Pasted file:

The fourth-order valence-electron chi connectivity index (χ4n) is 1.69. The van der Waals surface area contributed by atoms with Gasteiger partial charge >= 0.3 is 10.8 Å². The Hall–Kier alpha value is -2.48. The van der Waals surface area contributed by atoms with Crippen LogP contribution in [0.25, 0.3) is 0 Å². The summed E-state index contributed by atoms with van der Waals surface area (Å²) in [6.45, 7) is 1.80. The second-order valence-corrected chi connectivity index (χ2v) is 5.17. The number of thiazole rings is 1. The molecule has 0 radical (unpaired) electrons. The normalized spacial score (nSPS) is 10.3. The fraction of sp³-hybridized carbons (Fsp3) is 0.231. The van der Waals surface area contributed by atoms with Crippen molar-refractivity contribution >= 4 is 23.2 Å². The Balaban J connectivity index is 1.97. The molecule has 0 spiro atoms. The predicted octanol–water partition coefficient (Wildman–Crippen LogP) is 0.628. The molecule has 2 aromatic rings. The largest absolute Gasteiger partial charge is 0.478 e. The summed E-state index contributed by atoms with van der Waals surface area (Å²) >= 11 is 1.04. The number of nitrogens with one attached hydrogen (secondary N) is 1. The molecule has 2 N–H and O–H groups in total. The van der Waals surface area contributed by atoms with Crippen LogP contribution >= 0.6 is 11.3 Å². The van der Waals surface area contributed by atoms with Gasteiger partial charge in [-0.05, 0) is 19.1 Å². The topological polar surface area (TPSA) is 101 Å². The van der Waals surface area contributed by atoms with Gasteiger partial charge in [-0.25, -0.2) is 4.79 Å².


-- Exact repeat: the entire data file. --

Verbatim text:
The fourth-order valence-electron chi connectivity index (χ4n) is 1.69. The van der Waals surface area contributed by atoms with Gasteiger partial charge >= 0.3 is 10.8 Å². The Hall–Kier alpha value is -2.48. The van der Waals surface area contributed by atoms with Crippen LogP contribution in [0.25, 0.3) is 0 Å². The summed E-state index contributed by atoms with van der Waals surface area (Å²) in [6.45, 7) is 1.80. The second-order valence-corrected chi connectivity index (χ2v) is 5.17. The number of thiazole rings is 1. The molecule has 0 radical (unpaired) electrons. The normalized spacial score (nSPS) is 10.3. The fraction of sp³-hybridized carbons (Fsp3) is 0.231. The van der Waals surface area contributed by atoms with Crippen molar-refractivity contribution >= 4 is 23.2 Å². The Balaban J connectivity index is 1.97. The molecule has 0 spiro atoms. The predicted octanol–water partition coefficient (Wildman–Crippen LogP) is 0.628. The molecule has 2 aromatic rings. The largest absolute Gasteiger partial charge is 0.478 e. The summed E-state index contributed by atoms with van der Waals surface area (Å²) >= 11 is 1.04. The number of nitrogens with one attached hydrogen (secondary N) is 1. The molecule has 2 N–H and O–H groups in total. The van der Waals surface area contributed by atoms with Crippen LogP contribution >= 0.6 is 11.3 Å². The van der Waals surface area contributed by atoms with Gasteiger partial charge in [-0.05, 0) is 19.1 Å². The topological polar surface area (TPSA) is 101 Å². The van der Waals surface area contributed by atoms with Gasteiger partial charge in [-0.25, -0.2) is 4.79 Å².